I'm shooting with a K-5. I use the 3 FA Ltd. primes mostly. I love the way film renders and frankly, the myriad digital adjustments that can be made with a my DSLR just seem to complicate the artistic process for me. I'd prefer to have my white balance and contrast and color temps, sensitivity "built into" the film and just choose my film. I shoot JPEG because I don't enjoy the PP experience, I prefer shooting and getting things as close to how I want them with the camera. For me, RAW just emphasis everything I don't like about digital. If I'm off base here....please correct me. I'm "generation X" so I did use film in my youth and I have used enlargers, etc, but by the time I got serious about photography everything was going digital.

I think the K-5 produces some great JPEGs, but nothing matches the DR of film and constantly worrying about losing highlights, losing shadows etc., WB adjustment is really too much and with all the fuss over histograms. I mean, prior to DSLR did anyone use a histogram in photography? I think the "old masters" who shot film.....chose their film, chose their lens, aperture, shutter speed, waited for the moment, composed....pressed the shutter and went on with their shooting.

Anyhow, I really want to try working with film. I can't process myself, so I need to find a good lab. Can anyone give me some advice on Pentax SLR bodies that will work with my FA Ltd. lenses.

Thanks!
if you have a K5 already, then I would suggest a PZ-1 or later film body, but you may find the PZ-1p is the best bet. much of the operation and modes are very similar to a DSLR, to the point that when I use my PZ-1 i often find myself looking at the camera back waiting for the image to appear

As for wanting to avoid RAW and white balance etc, then I have a suggestion for you in digital.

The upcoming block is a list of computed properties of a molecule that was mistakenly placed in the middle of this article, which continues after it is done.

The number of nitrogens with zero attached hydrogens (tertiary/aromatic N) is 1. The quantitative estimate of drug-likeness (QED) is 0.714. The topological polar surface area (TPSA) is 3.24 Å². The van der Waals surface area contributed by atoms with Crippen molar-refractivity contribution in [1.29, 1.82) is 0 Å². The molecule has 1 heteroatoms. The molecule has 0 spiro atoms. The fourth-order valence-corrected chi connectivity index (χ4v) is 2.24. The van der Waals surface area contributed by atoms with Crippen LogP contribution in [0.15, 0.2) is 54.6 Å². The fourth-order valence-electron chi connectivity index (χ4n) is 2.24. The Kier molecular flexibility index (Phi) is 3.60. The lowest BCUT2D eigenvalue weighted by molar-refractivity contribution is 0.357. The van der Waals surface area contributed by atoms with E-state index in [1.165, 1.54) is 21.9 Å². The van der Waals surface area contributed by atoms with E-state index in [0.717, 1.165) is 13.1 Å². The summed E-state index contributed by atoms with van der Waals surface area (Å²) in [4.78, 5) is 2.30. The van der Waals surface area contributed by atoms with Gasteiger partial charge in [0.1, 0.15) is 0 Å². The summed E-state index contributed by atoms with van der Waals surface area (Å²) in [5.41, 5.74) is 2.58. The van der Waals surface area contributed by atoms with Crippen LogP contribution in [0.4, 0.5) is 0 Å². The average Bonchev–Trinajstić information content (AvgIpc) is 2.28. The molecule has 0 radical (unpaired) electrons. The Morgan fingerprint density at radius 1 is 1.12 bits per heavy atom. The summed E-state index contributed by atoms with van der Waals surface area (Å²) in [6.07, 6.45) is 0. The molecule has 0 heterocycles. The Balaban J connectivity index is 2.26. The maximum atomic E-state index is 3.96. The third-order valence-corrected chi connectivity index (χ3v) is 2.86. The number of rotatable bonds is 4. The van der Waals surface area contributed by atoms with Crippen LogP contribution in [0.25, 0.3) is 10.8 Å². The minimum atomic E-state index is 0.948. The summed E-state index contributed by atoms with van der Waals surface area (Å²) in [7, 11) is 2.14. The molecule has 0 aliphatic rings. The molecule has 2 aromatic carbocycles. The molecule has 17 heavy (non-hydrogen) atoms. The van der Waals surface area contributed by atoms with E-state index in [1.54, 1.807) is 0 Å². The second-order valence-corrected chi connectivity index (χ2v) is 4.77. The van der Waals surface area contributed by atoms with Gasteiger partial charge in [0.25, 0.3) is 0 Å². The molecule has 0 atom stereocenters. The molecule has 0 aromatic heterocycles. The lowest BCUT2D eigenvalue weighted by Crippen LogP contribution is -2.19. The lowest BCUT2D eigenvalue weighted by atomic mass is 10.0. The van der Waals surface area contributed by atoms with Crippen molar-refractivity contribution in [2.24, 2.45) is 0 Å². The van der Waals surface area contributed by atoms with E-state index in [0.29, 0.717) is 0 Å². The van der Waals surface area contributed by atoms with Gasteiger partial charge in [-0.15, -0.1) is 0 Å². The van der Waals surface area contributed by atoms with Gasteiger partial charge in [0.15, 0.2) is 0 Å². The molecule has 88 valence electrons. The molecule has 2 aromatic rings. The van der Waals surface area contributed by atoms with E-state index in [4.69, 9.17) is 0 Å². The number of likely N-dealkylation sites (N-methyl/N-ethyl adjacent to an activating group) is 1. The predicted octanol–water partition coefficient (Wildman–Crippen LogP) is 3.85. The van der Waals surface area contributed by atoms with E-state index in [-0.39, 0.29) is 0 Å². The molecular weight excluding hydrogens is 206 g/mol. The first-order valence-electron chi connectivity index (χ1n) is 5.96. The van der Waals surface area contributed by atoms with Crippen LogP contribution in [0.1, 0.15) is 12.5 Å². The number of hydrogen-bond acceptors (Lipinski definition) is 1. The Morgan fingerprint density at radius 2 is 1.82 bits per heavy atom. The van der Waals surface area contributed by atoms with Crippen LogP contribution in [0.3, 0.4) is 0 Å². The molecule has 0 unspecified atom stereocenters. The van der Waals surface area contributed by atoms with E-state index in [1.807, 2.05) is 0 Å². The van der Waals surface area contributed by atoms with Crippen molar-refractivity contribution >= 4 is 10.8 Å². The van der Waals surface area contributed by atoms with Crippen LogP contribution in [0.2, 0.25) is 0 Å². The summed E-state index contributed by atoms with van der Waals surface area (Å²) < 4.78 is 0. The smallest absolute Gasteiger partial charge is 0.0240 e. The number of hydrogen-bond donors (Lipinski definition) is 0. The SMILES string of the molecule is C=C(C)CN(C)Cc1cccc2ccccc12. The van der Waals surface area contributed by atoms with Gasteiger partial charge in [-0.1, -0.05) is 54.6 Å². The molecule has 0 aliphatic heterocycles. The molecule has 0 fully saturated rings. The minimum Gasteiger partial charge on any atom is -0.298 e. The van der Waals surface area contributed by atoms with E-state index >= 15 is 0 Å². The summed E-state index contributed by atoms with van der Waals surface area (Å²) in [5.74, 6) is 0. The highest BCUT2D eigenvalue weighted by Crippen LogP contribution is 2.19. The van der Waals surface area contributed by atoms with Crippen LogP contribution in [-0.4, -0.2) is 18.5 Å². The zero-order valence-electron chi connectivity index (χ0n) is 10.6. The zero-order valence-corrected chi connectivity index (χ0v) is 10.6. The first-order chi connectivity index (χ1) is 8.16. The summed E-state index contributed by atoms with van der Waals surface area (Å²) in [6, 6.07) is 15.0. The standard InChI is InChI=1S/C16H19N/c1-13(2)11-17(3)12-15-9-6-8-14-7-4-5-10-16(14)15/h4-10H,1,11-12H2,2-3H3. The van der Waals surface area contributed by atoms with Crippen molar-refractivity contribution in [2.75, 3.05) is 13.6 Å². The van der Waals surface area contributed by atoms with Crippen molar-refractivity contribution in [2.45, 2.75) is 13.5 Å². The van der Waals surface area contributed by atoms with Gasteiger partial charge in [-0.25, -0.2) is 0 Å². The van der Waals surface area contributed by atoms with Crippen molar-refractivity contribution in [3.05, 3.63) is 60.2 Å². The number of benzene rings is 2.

consider shooting everything with daylight setting. you can simply modify the color temperature to mimic your favorite films in terms of warm (lower color temperature) or cool (higher color temperature) as required. If shooting indoors shoot tungston setting (but I would advise reducing the color temperature a little as the digital setting tends to over compensate compared to film)

The fact is, all you did with film was select speed (for grain) and brand for color rendering, or print vs slide for dynamic range and contrast in a similar manner as to how you modify your digital settings. SHoot film for a while, enjoy it, especially B&W, and I am sure you will be glad to have digital back. Perhaps with a better appreciation for settings
09-05-2012, 08:04 AM   #53
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I'm very pro film, but considering how few film types and speeds are left and the fact that it seems we lose a few types if not an entire brand every year now, pretty soon you wont be able to do half the options with film that you have with digital ISO and white balance. Really quite depressing.

QuoteOriginally posted by Argenticien Quote
we've learned for sure that Efke has died
Efke too now huh?

And I read that Kodak is trying to sell off all their film stuff, I would guess in preparation of closing shop since its one of the few parts of the company still worth anything. A photo world without Kodak is just weird.

EDIT: After more reading seems like there's nobody left to buy Kodak's film division for anything but pocket change (a Fuji market share grab for example) I wouldn't be surprised if Kodak never comes out of bankruptcy at this point.


Last edited by PPPPPP42; 09-05-2012 at 08:43 AM.
09-05-2012, 10:41 AM   #54
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EFKE is stoping film production, but ADOX makes the same films under their brand.
Adox has b&w films in 20, 25, 50, 100 and 400 ISO.

Phil